Friday, June 12, 2009

Going Quietly Into the Night

I've been around for the death of several cherished American institutions, having patronized independent book, hardware and record stores as big box companies bullied them into the grave. But, counterintuitively, the more I tried to support such places, the more I started to question just how tragic it was that they'd soon be gone.

Let's talk about books. Indie bookstores had limited stock, iffy organization, and high prices. And while some were owned by wonderfully colorful characters as labors of love, most were simply stores - just like Barnes & Noble, but without the low prices, huge selection, immaculate organization, or long operating hours. And there are colorful characters working in Barnes & Nobles; people for whom books are every bit as much a labor of love.

Don't get me wrong. I found the systematic extermination - targeting mom and pops to expunge every iota of competition - disgusting. That's why I went out of my way to shop in indies. But rarely did I feel these places appreciated my business. Why had I traveled the distance, paid the premium, rushed in before closing, and risked disappointment? In retrospect, while I regret the rare gems that were lost, most deserved to vanish.

Indies might have taken the offensive by mustering all the creativity, personal warmth and customer service they could. Instead, most grew more chain-like; inflexible and impersonal. Bending over backwards to offer my support, I rarely enjoyed more pleasant experiences than those offered by encroaching mega-chains.

Perhaps they were stunned and demoralized by the impending checkmate. But at such times, institutions truly worth rescuing and mourning prove their mettle. Consider the final days of Bo, the ill-fortuned bastion of Korean wonderfulness that once broke my heart. Here's part of my obituary, which was published as part of a weekly diary I wrote for Slate:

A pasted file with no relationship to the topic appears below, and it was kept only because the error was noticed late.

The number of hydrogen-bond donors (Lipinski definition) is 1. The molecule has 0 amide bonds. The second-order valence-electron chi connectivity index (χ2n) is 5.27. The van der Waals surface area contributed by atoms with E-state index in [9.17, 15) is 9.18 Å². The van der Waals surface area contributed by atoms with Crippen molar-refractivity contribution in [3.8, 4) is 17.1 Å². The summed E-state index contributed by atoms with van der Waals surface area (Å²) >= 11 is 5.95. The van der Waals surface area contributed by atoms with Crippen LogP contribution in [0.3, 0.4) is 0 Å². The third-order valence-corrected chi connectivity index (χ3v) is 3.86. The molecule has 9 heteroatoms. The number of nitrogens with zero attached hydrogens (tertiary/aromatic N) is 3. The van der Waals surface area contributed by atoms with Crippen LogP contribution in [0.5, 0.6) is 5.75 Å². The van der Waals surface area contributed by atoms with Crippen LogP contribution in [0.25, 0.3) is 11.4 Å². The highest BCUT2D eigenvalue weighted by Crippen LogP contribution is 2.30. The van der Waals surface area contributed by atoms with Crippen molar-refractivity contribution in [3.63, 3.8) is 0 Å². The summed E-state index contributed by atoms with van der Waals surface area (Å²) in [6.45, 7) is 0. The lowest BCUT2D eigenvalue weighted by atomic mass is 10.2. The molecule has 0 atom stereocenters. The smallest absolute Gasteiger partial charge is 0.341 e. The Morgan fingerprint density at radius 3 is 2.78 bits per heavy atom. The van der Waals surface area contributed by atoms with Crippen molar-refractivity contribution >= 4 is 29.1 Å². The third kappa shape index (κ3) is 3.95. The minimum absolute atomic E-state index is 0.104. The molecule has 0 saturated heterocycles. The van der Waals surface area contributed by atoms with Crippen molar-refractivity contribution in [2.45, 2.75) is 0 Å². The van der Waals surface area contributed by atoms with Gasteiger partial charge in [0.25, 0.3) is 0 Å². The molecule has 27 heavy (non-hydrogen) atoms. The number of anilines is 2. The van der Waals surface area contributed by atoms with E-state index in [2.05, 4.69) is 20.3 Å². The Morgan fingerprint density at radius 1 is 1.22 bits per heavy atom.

"....the place never caught on, though it wasn't for lack of effort by Maria, her intensely loyal cadre of fans, and New York's food writers, whose rave reviews plastered Bo's walls and windows. Sometimes when I'd drop by, Maria would tell me I was her first customer in days. It was heartbreaking, but, amazingly, she never slackened. On the contrary: As the situation grew more and more desperate (the waitress, unable to live on 15 percent of nothing, went back to Korea months ago, leaving Maria no choice but to wait and bus tables herself), she responded by determinedly making everything even better. Nearly every meal I'd eaten at Bo was superior to the preceding one. She was daring the world to eat elsewhere; creating food that might, via the sheer magnetic pull of its almost diabolical goodness, lure customers off the streets. Yet only a trickle of business was ever conjured up.
That's the spirit! But Maria was a rare exception. Good restaurants which fail to catch on most often respond by declining into cranky attitude and lackluster cooking, alienating their remaining clientele. It makes no sense, but that's how it is!

Now, sigh, check out this bush league editorial from last week's NY Observer. It's a deadringer for the sort of ham-fisted, hazy-minded, unedited rant one finds in the average blog. And that makes my head want to explode. If I was one of the lucky few with a job in the newspaper business at this point, I'd bleed marrow to make each and every word a gem; defying readers to dismiss the greater value of serious journalism.

Of course, I'm not suggesting that one bad editorial - or one cranky bookstore manager - ought to damn an entire industry to extinction. But it's so very disappointing when desperate straits fail to inspire noble striving.

1 comment:

Tom Viemont said...

I have been encouraged by the investigative journalism at Raleigh, NC's, News & Observer and the Chicago Tribune. Both papers have skewered local politicians who have used their political influence for their own gain. Without local papers doing investigative journalism, the politicians will run amok.

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